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By Christopher, Miskimon, War Is Boring

Otto Skorzeny was Nazi Germany’s most notorious commando. His missions included rescuing Italian dictator Benito Mussolini from imprisonment and sending German troops in American uniforms to conduct sabotage during the Battle of the Bulge.

Hitler favored Skorzeny, though many of his colleagues disliked him. Admittedly a brave man, he joined the Nazi Party in the early 1930s and liked nothing more than self-serving adventure. These intrigues continued even after the war ended.

In 1945 Skorzeny received orders to form “Werewolf” guerrilla units and continue the war in the mountains of Southern Germany and Austria. He soon saw the assignment as useless folly and surrendered. When he gave up, Skorzeny slyly provided information to ingratiate himself with his American captors.

That plan didn’t work and the Americans arrested him. U.S. and British interrogators interviewed him several times and he continued his attempts to curry favor. He and his co-defendants were acquitted on Sept. 9, 1947.

Despite the verdict Skorzeny remained in custody. As an ex-S.S. man, he underwent “denazification,” a process designed to measure his repentance of National Socialism and prepare him to rejoin the new, democratic German society.

The Americans also worried the Soviets might get their hands on Skorzeny and use him for propaganda purposes. His brother Alfred lived in the Soviet Zone. They also feared he might try to escape. During Christmas 1947 the occupation authorities granted him leave to visit family. Counterintelligence agents followed him the entire time but he honored his parole and returned to the detention center.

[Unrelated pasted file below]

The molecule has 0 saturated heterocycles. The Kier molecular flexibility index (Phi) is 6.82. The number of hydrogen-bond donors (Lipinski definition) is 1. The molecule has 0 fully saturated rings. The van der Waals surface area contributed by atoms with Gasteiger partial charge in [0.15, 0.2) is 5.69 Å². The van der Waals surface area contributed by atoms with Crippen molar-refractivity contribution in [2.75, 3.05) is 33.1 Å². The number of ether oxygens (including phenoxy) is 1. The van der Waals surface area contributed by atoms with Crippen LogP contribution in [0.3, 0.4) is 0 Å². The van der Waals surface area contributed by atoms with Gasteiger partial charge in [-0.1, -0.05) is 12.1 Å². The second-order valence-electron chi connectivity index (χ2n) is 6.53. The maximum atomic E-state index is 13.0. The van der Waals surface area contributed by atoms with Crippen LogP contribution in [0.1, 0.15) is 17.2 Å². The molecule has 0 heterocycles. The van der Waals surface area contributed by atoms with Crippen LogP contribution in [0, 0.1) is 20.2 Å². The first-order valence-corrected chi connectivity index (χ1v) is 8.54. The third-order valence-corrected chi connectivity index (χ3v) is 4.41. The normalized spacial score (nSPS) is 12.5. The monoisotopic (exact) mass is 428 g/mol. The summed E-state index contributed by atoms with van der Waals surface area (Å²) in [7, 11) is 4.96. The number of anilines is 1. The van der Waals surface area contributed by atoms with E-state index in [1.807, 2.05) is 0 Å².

Seven months later Skorzeny changed his mind about remaining in custody. On July 27, 1948, a jeep arrived at the detention camp carrying three uniformed American military police. They said Skorzeny was needed in Nuremberg, presented the proper paperwork and swept him away.

No one laid eyes on him again for over a year. The military police were disguised former S.S. men. Skorzeny later claimed American intelligence agents provided the uniforms. It seems he had American protection. Although Skorzeny’s height and prominent scar made him easy to spot, he remained at large. His capabilities and experience as a commando would be useful in the event of war with the Soviets.

In 1951 Skorzeny relocated to Madrid. Postwar Spain was a fascist state. Many in its government and ruling class admired the Nazis and allowed thousands of them to settle there. The Korean War stirred new fears of war with the Soviets, who maintained large armies in occupied Europe. Western Europe was still recovering and militarily weak, protected by American atomic bombs.

Skorzeny, still an ardent nationalist, designed a plan to create a new German army to combat a Soviet invasion. The plan used German emigres to Spain, many of whom were veterans. The CIA knew of the plan but did little to interfere. The agency held little esteem for Skorzeny, but the Soviets were still interested in him and thwarting them justified the minor effort of protecting the German.

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At top — Skorzeny in Pomerania visiting the 500th S.S. Parachute Battalion in February 1945. Above — Skorzeny waiting in a cell as a witness at the Nuremberg trials on Nov. 24, 1945. Photos via Wikipedia